So Long Little Buddy!

Via AP: Bob Denver, TV's Gilligan, dead at 70


"Bob Denver, who starred as the loveably nutty castaway Gilligan on the hit TV comedy "Gilligan's Island," has died, his agent confirmed Tuesday. He was 70.

Denver died Friday at Wake Forest University Baptist Hospital in North Carolina of complications from treatment he was receiving for cancer, his agent, Mike Eisenstadt, told the Associated Press. Denver's death was first reported by "Entertainment Tonight.

Denver had also undergone quadruple heart bypass surgery earlier this year.

Denver's wife, Dreama, and his children Patrick, Megan, Emily and Colin were with him when he died.

"Bob is the finest human being I have ever known," Dreama Denver said in a statement released by Eisenstadt. "He was my everything and I will love him forever."

Although it ran for only three seasons, "Gilligan's Island" (1964-67), has thrived in re-runs. Its 98 episodes have attained a cult status as well as won new generations of fans and spawned a reality series.

Denver later reprised his loveably dingy Gilligan character in two animation series, as well as a sci-fi version of the same concept. He even played Gilligan in an episode of "Baywatch." He starred in three made-for-TV movies based on "Gilligan": "Rescue From Gilligan's Island," "The Castaways on Gilligan's Island" and "The Harlem Globetrotters on Gilligan's Island"

One of the great trivia quandaries of sit-com TV was the first name of Gilligan: Willy.

Although he appeared in movies and on stage, Denver's career was based in TV. In the late 1970s, Denver made his most auspicious transition from TV, succeeding Woody Allen as the lead in Allen's "Play It Again Sam" on Broadway.

In April, Denver underwent cancer surgery to remove his voice box, leaving him speechless. At the time, he was also diagnosed with artery blockage and underwent quadruple heart bypass surgery in May.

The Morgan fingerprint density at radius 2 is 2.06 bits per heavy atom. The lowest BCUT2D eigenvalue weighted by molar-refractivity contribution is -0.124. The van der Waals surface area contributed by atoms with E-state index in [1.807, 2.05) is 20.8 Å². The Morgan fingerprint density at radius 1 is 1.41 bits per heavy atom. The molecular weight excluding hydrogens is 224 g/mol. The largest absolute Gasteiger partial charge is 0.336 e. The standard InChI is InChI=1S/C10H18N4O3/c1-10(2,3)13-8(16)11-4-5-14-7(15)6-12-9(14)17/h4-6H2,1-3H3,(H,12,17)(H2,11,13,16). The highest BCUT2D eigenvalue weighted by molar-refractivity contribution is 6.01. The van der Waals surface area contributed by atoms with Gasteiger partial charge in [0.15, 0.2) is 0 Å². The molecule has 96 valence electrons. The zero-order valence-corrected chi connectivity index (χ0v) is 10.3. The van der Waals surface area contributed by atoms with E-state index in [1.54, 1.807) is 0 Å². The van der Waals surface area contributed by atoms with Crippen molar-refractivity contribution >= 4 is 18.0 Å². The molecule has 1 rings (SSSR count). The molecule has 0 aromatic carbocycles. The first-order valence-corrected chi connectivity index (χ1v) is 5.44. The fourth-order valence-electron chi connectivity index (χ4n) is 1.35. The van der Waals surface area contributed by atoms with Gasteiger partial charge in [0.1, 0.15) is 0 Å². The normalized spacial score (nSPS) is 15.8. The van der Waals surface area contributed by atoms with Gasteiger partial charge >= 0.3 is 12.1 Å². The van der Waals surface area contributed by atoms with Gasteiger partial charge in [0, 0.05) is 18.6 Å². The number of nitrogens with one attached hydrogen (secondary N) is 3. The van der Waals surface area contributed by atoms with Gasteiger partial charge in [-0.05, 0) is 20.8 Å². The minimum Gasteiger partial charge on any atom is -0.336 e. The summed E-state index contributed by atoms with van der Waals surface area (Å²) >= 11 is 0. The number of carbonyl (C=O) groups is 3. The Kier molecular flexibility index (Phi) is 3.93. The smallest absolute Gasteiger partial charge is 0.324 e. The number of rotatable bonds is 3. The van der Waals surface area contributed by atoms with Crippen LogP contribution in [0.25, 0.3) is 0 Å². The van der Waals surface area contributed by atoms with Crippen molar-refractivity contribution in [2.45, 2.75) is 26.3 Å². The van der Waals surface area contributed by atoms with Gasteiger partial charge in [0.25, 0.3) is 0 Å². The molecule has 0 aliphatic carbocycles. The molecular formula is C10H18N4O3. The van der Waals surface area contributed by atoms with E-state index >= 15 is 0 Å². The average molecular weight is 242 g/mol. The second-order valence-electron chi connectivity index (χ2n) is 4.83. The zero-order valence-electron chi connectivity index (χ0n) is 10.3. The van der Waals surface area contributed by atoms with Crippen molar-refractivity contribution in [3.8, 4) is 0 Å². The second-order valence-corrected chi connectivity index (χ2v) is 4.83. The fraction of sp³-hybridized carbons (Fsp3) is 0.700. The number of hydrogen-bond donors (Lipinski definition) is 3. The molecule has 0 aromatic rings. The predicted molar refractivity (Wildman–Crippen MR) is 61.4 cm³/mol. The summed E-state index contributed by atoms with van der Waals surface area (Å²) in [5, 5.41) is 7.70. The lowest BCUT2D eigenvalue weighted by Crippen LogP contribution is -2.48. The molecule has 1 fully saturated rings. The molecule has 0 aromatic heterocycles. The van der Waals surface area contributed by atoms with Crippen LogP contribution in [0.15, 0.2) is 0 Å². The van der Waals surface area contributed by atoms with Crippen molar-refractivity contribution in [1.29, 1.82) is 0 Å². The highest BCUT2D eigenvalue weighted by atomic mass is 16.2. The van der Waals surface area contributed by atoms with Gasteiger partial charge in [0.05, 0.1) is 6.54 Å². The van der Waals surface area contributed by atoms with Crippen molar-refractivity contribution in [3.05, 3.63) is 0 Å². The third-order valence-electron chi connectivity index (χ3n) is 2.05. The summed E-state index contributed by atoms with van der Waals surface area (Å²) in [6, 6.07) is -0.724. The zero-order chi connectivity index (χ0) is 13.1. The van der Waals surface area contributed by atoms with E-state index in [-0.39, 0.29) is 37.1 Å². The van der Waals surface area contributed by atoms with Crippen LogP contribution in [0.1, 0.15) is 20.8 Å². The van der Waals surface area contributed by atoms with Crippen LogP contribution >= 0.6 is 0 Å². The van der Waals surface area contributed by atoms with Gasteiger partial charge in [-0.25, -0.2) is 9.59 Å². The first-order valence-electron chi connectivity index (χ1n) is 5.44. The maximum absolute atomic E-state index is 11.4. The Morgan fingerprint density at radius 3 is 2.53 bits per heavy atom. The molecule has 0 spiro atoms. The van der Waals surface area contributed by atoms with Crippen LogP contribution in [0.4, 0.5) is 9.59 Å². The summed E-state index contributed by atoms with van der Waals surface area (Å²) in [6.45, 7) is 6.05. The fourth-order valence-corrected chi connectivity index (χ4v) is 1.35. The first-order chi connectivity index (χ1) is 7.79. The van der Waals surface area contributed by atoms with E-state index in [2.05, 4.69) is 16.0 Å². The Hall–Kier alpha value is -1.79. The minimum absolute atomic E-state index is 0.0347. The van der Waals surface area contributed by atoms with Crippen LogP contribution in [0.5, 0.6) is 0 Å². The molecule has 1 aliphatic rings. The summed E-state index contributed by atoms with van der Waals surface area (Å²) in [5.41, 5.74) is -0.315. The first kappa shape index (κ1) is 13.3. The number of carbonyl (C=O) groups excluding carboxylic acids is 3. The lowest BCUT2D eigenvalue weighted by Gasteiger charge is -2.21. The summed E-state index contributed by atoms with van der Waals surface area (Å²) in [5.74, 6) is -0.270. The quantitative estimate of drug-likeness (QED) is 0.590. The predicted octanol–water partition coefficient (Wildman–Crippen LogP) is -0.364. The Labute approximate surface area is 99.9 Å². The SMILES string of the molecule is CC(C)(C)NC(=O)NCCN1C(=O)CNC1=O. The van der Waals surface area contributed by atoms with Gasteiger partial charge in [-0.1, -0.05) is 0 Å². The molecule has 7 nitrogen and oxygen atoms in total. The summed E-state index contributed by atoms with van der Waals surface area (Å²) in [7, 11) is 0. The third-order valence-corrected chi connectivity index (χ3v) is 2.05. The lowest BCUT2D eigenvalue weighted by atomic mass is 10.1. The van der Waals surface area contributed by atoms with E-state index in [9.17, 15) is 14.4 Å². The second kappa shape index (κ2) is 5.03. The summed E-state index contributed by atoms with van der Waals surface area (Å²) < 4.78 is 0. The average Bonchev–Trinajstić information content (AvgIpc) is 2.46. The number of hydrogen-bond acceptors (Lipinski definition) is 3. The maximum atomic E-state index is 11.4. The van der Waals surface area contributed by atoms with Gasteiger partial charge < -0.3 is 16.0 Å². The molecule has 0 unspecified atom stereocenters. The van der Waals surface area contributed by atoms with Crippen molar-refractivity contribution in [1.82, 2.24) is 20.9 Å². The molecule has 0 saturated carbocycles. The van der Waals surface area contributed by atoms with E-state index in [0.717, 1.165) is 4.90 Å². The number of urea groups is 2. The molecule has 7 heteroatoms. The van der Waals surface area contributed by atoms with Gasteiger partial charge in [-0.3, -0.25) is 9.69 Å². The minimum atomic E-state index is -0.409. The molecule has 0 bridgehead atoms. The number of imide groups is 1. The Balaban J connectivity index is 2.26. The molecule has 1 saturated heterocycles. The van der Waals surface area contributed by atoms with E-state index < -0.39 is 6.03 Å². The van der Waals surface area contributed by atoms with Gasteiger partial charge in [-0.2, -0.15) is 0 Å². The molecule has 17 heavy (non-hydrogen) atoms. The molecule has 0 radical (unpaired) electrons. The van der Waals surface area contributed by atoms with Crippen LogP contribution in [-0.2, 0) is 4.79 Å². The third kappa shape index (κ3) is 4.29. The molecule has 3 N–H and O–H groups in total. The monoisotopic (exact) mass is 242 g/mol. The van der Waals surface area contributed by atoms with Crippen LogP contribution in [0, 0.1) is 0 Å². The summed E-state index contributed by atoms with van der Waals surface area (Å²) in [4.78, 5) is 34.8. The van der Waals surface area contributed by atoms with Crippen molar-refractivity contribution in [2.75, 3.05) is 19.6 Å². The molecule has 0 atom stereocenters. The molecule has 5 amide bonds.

Denver first became recognizable to TV audiences with his portrayal of the beatnik-type Maynard G. Krebs on "The Many Loves of Dobie Gillis" (1959-63). Maynard was Dobie's goofy friend who was "allergic" to work -- "What me, work?" he would shriek to Dobie's reproving father whenever it was suggested that Maynard do something useful. "The G. stands for Walter," he explained to queries about his middle initial. A loveable, hanger-on, Maynard's idea of a productive day was to "go downtown and watch them tear down the old Endicott Building."

Post "Gilligan's Island," Denver starred in the sitcom "The Good Guys," playing cabdriver Rufus Butterworth. On TV, Denver also starred in "Dusty's Trail" (1973), a "Gilligan"-styled sitcom, and a Saturday morning kids' show, "Far out Space Nuts" (1975).

After "Gilligan's Island," Denver performed in the Phyllis Diller-starring movie comedy "Did You Hear the One About the Traveling Saleslady?" (1968) but overall his film performances were scant. e did a turn as a bongo player in "Take Her, She's Mine" (1963). Denver also performed in such film fare as "Who's Minding the Mint?" (1967), "High School, USA" (1983) and "Back to the Beach" (1987)

Denver also participated in two attempted pilot revivals of "Dobie Gillis."

Denver was born Jan. 9, 1935 in New Rochelle, N.Y. He graduated from high school in Brownwood, Texas. While studying pre-law at Loyola University, he became interested in performing and joined up with the troupe, the Del-Ray Players. Prior to landing the role of Maynard, Denver worked as a mailman as well as history and math teacher in Pacific Palisades.

Since the 1980s, Denver had appeared on the lecture circuit, as well as such wide-ranging conventions as boat shows, occurrences that could be thematically tied-in to Gilligan.

Denver was married three times, most recently to Dreama Perry Denver, whom he married in 1976. The couple lived in Princeton, West Virginia where they co-hosted a syndicated radio show, "Weekend with Denver and Denver," wisecracking through selections of rock 'n' roll oldies."


So long Bob, thanks for the laughs!

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